I've never understood why some measure hexes by the radius (point-to-opposite-point). I've seen some refer to them by the length of a side (in a regular hex that's half the radius, by definition.

Anyway, I always use the height, the same way squares are measured, and the only way to measure across multiple hexes in a parallel line.

So, diameter of a circle inscribed inside the hexagon.

Stormtower wrote:
By the way, there is a way to "tesselate" a hex grid such that you can have a hex tile that contains a smaller grid of hexes. The hex tile would be two times bigger than the smaller hex grid within it. What this means is that you can have something like a 3-inch big hex tile that contains 1.5 inch hexes inside. And that would be the solution I'd suggest... 3 inch hexes for Memoir 44; and then flip the tiles over to show the 1.5 inch grid.


It's a nifty suggestion ... but I can't do it. On the smaller scale side, I'd have hexes split between terrain types. It wouldn't work well with risers. I couldn't play one game at the other scale without tearing any game in progress apart.

My approach to saving material will be more mundane, having different terrain types on the flip sides of the hexes.
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Sturv Tafvherd
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I do agree with the 1.5 inch hex size (as you describe them). I like being able to fit a 1.5 inch circular (poker) chip inside the hex.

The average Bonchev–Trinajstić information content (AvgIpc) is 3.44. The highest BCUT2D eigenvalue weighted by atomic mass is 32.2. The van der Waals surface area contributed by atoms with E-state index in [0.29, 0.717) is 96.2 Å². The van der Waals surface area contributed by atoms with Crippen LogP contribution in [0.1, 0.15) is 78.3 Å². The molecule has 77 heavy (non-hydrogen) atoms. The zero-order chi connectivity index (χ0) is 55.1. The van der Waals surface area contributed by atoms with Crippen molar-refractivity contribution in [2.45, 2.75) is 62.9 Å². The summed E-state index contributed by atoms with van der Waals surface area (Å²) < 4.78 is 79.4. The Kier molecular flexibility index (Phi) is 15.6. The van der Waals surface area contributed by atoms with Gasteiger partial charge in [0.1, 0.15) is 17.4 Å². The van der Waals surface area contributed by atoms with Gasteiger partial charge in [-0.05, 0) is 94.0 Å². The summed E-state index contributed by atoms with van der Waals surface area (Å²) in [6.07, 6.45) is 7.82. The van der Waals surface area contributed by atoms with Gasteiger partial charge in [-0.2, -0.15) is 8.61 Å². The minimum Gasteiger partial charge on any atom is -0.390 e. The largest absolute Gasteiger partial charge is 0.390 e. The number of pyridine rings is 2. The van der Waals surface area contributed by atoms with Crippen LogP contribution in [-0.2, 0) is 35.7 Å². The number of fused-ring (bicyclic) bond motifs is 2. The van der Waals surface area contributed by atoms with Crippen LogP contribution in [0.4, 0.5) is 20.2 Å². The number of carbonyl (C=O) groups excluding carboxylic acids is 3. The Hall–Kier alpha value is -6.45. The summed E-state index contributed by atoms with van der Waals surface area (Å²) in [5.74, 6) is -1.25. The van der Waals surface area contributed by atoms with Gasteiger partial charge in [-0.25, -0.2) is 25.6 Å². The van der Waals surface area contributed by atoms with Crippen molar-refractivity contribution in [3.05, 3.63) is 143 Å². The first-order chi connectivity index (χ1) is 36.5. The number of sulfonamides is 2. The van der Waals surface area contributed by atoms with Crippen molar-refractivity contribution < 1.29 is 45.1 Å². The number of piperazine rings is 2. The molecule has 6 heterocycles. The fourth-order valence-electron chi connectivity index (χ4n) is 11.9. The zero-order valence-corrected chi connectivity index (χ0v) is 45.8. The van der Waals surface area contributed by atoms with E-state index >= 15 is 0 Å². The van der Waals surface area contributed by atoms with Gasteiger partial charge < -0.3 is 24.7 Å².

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JPotter
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Casino wars!
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Sturv Tafvherd
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aesthetocyst wrote:
Casino wars!


I was tinkering with a "war game" that replaced the square chits with poker chips. The biggest problem was scale. I essentially had to be satisfied with Memoir 44 or C&C Ancients scale of the hex grid.

Each unit is represented by 1 or two colors of poker chips. For example: 1 unit of infantry is a white chip; 3 units is a red chip. 1 unit of cavalry is a green chip; 3 units is a blue chip.

We'd then stack a chess piece to designate ownership and any special leader abilities. One side has the black pieces, other side has white. Pawns had no special abilities, just used as ownership. But a knight or bishop could mean a lieutenant in command, a rook could mean artillery.
 
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Norman Danner
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I first bought a lot of heroscape but now settled for http://www.fatdragongames.com/fdgfiles/?p=4469 because I can print them myself and modify designs (already have a solution to pin trees to mountain sides so you have wood hill hexes in Battletech)